I say in applying glorious analogy to this throne speech, it is a dry bone speech lacking in the flesh and blood and muscle and sinew and heart and soul required to inspire Canadians for the 21st century.
I would apply the words exactly: “The speech from the throne has been for some years a very dry skeleton. This year is drier than ever and the few bones that are in it rattle together with an ominous sound”.
With this sobering historical parallel and Laurier's analogy before us let us analyse the government's speech from the throne. We want to examine the dry bones. We want to give credit where credit is due. As any dog will tell you, a dry bone is better than no bone at all.
Where deficiencies exist what we will endeavour to do is not simply to be critical but to offer new ideas that can perhaps turn this dry bones throne speech into something vibrant and new and appropriate to leading the country into the 21st century.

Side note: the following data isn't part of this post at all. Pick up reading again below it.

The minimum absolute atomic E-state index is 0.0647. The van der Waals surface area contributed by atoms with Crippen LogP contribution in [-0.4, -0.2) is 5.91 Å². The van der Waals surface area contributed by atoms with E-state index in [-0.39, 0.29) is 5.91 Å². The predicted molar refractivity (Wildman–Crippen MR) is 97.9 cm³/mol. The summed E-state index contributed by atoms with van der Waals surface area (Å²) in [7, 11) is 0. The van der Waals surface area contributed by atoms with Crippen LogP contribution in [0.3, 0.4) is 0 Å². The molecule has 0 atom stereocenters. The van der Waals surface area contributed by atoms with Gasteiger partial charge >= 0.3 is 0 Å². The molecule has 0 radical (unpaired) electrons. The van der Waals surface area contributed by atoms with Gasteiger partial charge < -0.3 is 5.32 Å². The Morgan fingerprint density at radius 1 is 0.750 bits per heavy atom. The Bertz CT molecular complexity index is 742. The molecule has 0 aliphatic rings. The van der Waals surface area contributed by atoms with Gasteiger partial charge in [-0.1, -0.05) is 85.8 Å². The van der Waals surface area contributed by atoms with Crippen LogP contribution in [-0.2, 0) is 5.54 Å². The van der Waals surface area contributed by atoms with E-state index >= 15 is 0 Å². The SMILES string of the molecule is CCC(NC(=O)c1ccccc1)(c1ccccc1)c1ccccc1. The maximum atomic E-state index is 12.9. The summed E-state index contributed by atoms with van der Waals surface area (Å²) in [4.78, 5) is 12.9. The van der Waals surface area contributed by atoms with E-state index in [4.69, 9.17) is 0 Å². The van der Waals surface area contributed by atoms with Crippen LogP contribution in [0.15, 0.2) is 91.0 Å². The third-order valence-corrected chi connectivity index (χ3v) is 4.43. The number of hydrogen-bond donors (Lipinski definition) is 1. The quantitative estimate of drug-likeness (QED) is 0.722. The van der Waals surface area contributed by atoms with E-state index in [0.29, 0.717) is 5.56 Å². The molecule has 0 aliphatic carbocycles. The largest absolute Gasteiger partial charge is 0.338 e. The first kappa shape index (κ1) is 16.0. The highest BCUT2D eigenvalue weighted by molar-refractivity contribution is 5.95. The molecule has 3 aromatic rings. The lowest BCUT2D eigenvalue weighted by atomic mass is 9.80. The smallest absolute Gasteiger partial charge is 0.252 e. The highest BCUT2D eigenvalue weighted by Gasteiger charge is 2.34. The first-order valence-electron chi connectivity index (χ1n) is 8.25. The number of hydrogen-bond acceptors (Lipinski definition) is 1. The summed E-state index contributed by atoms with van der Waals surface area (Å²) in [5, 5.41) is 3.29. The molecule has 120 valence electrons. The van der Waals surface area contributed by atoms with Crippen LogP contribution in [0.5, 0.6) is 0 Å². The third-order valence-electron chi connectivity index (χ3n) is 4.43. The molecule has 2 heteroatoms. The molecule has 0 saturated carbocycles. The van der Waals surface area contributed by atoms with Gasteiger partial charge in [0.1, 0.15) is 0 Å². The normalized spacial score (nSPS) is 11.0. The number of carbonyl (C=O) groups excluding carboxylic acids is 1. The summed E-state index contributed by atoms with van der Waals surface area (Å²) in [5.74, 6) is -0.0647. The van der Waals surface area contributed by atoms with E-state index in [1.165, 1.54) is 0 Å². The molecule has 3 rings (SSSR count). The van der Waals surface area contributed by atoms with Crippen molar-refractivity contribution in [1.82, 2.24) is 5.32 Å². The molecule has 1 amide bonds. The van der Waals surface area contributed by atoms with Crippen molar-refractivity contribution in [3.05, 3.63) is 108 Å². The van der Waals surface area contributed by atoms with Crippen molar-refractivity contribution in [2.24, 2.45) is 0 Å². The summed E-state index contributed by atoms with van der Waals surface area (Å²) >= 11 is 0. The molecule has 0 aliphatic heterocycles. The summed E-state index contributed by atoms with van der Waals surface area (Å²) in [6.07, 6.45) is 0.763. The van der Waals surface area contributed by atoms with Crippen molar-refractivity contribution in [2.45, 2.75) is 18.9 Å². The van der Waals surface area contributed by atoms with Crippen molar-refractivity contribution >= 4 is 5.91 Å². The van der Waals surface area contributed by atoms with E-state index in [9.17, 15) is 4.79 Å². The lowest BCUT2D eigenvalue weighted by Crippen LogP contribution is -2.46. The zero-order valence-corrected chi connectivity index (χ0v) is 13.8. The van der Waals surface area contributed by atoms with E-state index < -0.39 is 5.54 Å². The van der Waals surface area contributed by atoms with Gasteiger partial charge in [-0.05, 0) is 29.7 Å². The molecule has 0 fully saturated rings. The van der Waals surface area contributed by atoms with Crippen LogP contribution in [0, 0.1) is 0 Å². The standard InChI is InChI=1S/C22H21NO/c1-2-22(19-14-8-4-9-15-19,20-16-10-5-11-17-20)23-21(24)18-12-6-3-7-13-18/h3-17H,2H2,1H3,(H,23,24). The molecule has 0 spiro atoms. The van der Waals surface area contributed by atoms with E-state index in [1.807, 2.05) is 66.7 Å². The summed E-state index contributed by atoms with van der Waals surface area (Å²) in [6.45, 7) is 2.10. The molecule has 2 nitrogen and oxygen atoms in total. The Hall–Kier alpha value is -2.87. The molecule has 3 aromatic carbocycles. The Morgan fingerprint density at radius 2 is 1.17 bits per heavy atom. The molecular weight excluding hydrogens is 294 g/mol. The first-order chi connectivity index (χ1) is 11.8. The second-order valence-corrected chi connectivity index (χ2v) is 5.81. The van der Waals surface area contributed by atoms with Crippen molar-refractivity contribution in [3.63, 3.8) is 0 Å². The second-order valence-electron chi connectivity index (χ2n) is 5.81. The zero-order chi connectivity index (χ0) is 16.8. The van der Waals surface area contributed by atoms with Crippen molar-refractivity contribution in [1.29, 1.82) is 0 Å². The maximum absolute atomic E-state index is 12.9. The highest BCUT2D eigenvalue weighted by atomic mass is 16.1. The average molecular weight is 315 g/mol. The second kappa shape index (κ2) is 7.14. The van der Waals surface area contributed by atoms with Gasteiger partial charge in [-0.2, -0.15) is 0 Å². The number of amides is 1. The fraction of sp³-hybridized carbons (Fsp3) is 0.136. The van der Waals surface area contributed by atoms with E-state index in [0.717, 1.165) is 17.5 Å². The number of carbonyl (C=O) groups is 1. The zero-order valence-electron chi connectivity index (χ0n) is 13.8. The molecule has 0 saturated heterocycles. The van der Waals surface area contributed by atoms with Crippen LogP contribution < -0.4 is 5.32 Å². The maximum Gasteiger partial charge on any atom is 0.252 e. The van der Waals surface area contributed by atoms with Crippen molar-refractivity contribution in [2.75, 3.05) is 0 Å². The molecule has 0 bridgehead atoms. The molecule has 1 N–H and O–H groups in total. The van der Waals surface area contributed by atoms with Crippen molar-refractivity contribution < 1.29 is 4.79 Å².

Let me look first at the economy. The government proposes little with respect to the economy. It mentions none of the resource sectors. It mentions nothing about the manufacturing sector. It does mention investing in knowledge and creativity.
We find all the government's references to high technology tiresome because the rhetoric is there and yet we cannot even get electronic voting in this House. Let us start practising high tech if we believe in high tech and not just talking about it.
The principal argument in the government's throne speech with respect to facilitating economic recovery is that it now has the deficit under control. When we first came here in 1993 our analysis was that the federal financial vehicle had four flat tires. One of them was the deficit, one was that spending was out of control, one was the debt out of control, the other was taxes out of control.
The government has partially fixed one of those flat tires, and we give it credit for doing that. We disagree with the way it was done. We do not think the timetable was right but at least one of those tires is now getting close to being in good shape.